But so too will also be the need to stick a “big fat middle finger to the government in the distance.” In absolutely no way are we humans ideologically homogeneous. Watching the rise and fall and rise of Donald Trump and American nationalism is reinforcing this point.

I am a universalist humanist, and that view stems directly from my view of humanity as a planetary species with the potential to go interplanetary. The vast majority of humanity are substantially more tribal than I am. And very many different tribes of people alienated by the earthly mainstream are likely to want to go. Racial and religious and ideological and tribal supremacists will go to space seeking out their own pure paradises, where rules are set by them, and not by the mainstream. And let them go, these Nazis, and radical Islamists, and cultish sects, and neo-Confederates. Let them fly off to some distant planet or asteroid or space station off in the black infinities to pursue their authoritarian dreams, rather than have them subjugate a corner of the Earth.

The point is that these ideological minorities have far more concrete reason to travel away than anyone from the mainstream. Our species is not homogeneous. That is one of our strengths. Our decentralization allows us to experiment with different modes of government and ideology. Our species over the aeons of history has undoubtedly been carried forward to each new generation by many men and women that we today would deem to be insufferably awful — genocidalists, bigots, rapists, murderers, alongside a few who, I assume, we would see as good people.

It doesn’t matter if we are carried to the stars by the dull and the bad. The point is that we are going. And we — the species — are as a whole species neither dull nor bad. Our children all possess the capacity to deviate from us. Such is the long and winding road of genetic and cultural evolution. Maybe that doesn’t make for great science fiction. But often reality is unspeakably dull, and unspeakably bad.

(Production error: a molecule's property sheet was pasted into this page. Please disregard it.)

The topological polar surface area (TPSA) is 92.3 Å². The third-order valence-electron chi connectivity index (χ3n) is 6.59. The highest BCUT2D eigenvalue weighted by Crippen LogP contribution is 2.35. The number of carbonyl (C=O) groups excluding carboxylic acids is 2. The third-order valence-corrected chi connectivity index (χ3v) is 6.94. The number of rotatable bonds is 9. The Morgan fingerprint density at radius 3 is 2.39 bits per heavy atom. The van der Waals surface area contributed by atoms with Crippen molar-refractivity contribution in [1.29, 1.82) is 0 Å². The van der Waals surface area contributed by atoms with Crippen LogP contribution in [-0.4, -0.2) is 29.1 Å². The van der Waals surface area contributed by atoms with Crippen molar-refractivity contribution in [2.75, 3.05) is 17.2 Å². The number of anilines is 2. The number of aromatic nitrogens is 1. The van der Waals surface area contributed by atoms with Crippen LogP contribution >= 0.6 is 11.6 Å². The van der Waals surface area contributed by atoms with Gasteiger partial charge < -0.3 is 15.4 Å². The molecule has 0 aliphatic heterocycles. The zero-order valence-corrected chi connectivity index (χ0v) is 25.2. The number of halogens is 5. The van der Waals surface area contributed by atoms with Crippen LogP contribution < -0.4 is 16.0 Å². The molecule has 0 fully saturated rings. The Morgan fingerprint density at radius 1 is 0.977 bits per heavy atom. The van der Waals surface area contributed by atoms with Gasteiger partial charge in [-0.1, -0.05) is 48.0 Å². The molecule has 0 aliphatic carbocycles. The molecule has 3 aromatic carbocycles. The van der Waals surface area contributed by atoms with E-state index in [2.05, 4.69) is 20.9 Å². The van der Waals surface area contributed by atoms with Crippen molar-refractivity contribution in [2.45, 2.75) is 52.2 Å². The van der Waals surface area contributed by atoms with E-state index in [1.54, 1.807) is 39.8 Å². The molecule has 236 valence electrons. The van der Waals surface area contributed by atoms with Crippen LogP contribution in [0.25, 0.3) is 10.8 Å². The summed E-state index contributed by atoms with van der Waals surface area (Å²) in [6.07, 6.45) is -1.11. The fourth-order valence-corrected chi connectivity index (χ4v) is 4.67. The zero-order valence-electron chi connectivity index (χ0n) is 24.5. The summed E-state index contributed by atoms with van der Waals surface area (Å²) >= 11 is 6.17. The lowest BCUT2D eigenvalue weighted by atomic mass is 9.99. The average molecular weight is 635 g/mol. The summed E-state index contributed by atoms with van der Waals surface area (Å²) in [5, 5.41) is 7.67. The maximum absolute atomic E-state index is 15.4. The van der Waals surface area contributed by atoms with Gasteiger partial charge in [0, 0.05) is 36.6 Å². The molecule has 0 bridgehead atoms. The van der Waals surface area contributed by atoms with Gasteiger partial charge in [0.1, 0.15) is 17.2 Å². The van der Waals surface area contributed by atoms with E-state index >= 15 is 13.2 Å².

Beyond Good And Evil


It is tiring to hear voters complain about having to stump for a lesser evil.

The whole notion of purity in life — but especially in politics — is Manichean at best, and sophomoric at worst. Every choice in life and politics is a shade of grey. Pretending that any political candidate is anything other than a mesh of good and ill — much of it unintentional — is facile. Bernie Sanders and Jill Stein and Gary Johnson are shades of grey. Policies that appear to be unadulteratedly pure and progressive can have negative consequences for many people. Ban fracking? Lose jobs, reduce economic activity. Never intervene militarily in a foreign country again? Fail to prevent another Rwanda or Nazi Germany. Turn away from free trade agreements such as NAFTA and TPP? Lose cheap imports, reduce economic activity globally, and risk expensive and damaging trade wars.  Overturn Citizens United? Quieten wealthy campaigners you agree with, as well as those you disagree with.

That’s not to say that those policies would not also have some positive effects, too, for some people. The reality is that the outcome of these supposedly pure and progressive policies is a patchwork quilt of good and ill, just as it is for any policies. Politics is an art of trying to counterbalance to maximize the positives against the negatives. This is tough. And politicians are trying to do it in foresight, not hindsight, which makes it much harder.

The pursuit of purity and perfection in politics is a delusional pursuit, and a showcase for naïveté. Every choice in politics is about trying to identify and pursue the lesser evil (or, in other words, the greater good). It was forever thus. Hillary Clinton makes no bones about being a pragmatist, and a shade of grey. Yes, the Clinton Foundation accepted money from  countries with questionable human rights records. Yes, she voted for the Iraq war (a decision she accepted in hindsight was wrong and apologized for).  Yes, she voted for the bank bailouts. All of these choices have had mixed effects, a combination of good and ill.

I admire her pragmatism, and her rejection of puritanism. She’s no High Sparrow. (Nor is she Mussolini, another ardent political purist). And I like that about her.